Richard Dale Agnew and Another v The Commissioner of Inland Revenue and Another

JurisdictionUK Non-devolved
JudgeLord Millett
Judgment Date05 June 2001
Neutral Citation[2001] UKPC 28
CourtPrivy Council
Docket NumberAppeal No. 35 of 2000
Date05 June 2001
(1) Richard Dale Agnew
(2) Kevin James Bearsley
(1) The Commissioner of Inland Revenue
(2) Official Assignee for the estate in bankruptcy of Bruce William Birtwhistle and Mark Leslie Birtwhistle

[2001] UKPC 28

Present at the hearing:-

Lord Bingham of Cornhill

Lord Nicholls of Birkenhead

Lord Hoffmann

Lord Hobhouse of Woodborough

Lord Millett

Appeal No. 35 of 2000

Privy Council

[Delivered by Lord Millett]


The question in this appeal is whether a charge over the uncollected book debts of a company which leaves the company free to collect them and use the proceeds in the ordinary course of its business is a fixed charge or a floating charge.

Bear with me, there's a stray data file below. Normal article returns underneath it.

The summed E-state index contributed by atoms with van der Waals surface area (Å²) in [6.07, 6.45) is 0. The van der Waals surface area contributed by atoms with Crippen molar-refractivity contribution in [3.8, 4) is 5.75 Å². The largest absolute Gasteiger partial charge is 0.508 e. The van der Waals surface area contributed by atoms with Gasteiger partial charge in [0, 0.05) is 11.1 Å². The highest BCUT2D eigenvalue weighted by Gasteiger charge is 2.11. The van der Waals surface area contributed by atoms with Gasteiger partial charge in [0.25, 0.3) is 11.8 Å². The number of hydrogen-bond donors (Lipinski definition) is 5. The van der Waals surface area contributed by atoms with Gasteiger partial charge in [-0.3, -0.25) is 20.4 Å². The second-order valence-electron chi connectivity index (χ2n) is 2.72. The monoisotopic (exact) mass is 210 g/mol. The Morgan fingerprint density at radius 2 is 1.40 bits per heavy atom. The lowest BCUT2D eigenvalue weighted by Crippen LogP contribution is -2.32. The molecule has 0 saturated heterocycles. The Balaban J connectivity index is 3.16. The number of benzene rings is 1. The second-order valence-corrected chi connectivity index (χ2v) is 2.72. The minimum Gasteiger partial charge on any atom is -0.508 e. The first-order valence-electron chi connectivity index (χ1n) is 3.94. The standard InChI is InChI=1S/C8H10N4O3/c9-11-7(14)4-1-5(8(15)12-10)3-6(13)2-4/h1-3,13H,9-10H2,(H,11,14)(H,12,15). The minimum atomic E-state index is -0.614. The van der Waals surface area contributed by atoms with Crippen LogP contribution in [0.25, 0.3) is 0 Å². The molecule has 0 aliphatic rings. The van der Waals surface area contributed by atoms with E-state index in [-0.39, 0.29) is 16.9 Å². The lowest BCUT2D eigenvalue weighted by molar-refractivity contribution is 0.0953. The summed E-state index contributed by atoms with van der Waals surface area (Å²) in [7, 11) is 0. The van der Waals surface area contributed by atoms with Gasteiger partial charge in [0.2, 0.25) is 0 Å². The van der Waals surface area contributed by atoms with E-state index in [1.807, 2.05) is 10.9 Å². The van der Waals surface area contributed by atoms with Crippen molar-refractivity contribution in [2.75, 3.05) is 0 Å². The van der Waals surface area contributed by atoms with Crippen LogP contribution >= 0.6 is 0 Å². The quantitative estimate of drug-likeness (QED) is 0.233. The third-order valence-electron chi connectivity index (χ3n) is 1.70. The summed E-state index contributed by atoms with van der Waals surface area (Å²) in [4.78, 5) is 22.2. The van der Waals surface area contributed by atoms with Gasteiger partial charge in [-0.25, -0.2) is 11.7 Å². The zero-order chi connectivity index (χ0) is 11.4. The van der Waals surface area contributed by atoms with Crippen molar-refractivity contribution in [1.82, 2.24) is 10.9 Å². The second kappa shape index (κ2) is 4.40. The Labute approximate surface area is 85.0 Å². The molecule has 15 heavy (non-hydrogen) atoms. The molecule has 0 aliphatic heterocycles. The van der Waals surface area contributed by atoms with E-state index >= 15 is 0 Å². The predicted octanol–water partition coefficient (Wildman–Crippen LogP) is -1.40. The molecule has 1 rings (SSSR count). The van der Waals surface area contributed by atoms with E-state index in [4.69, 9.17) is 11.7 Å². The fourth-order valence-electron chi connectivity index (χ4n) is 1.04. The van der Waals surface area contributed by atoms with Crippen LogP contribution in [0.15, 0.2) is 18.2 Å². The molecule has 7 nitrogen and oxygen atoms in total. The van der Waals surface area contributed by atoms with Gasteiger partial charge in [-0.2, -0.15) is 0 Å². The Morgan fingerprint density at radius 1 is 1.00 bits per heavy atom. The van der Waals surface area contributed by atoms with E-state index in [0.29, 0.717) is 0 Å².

The company which granted the charge in question, Brumark Investments Limited, is in receivership. The only assets available for distribution to creditors are the proceeds of the book debts which were outstanding when the receivers were appointed and which they have since collected. If the charge is a fixed charge, as the receivers contend, the proceeds are payable to the company's bank Westpac Banking Corporation as the holder of the charge. If, however, it was a floating charge at the time it was created then, by the combined effect of the Seventh Schedule to the Companies Act 1993 and section 30 of the Receiverships Act 1993, they are payable to the employees and the Commissioner of Inland Revenue as preferential creditors. In a carefully reasoned judgment the judge (Fisher J) held that it was a fixed charge, but his decision was reversed by the Court of Appeal. A curiosity of the case is that the distinction between fixed and floating charges, which is of great commercial importance in the United Kingdom, seems likely to disappear from the law of New Zealand when the Personal Property Act 1999 comes into force.